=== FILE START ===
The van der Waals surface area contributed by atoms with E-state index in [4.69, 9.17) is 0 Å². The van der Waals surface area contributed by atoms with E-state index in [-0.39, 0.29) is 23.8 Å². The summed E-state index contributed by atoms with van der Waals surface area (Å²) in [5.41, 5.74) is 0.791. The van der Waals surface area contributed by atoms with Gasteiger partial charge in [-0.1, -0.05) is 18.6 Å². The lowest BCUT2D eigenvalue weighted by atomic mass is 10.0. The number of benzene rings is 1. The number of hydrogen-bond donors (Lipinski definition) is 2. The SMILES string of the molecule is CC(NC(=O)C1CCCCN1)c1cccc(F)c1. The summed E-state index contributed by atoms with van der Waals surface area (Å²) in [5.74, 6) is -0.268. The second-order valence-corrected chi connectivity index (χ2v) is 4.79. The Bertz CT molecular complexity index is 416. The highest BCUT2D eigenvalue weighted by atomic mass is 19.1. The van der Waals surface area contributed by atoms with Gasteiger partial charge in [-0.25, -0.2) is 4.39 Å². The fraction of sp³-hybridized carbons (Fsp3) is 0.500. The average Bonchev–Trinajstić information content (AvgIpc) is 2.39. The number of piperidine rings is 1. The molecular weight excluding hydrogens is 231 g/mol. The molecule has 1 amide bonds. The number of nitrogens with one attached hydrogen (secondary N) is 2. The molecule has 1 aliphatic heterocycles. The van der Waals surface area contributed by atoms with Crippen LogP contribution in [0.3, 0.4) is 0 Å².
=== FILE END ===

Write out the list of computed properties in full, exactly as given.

The van der Waals surface area contributed by atoms with E-state index in [4.69, 9.17) is 0 Å². The van der Waals surface area contributed by atoms with E-state index in [-0.39, 0.29) is 23.8 Å². The summed E-state index contributed by atoms with van der Waals surface area (Å²) in [5.41, 5.74) is 0.791. The van der Waals surface area contributed by atoms with Gasteiger partial charge in [-0.1, -0.05) is 18.6 Å². The lowest BCUT2D eigenvalue weighted by atomic mass is 10.0. The number of benzene rings is 1. The number of hydrogen-bond donors (Lipinski definition) is 2. The SMILES string of the molecule is CC(NC(=O)C1CCCCN1)c1cccc(F)c1. The summed E-state index contributed by atoms with van der Waals surface area (Å²) in [5.74, 6) is -0.268. The second-order valence-corrected chi connectivity index (χ2v) is 4.79. The Bertz CT molecular complexity index is 416. The highest BCUT2D eigenvalue weighted by atomic mass is 19.1. The van der Waals surface area contributed by atoms with Gasteiger partial charge in [-0.25, -0.2) is 4.39 Å². The fraction of sp³-hybridized carbons (Fsp3) is 0.500. The average Bonchev–Trinajstić information content (AvgIpc) is 2.39. The number of piperidine rings is 1. The molecular weight excluding hydrogens is 231 g/mol. The molecule has 1 amide bonds. The number of nitrogens with one attached hydrogen (secondary N) is 2. The molecule has 1 aliphatic heterocycles. The van der Waals surface area contributed by atoms with Crippen LogP contribution in [0.3, 0.4) is 0 Å².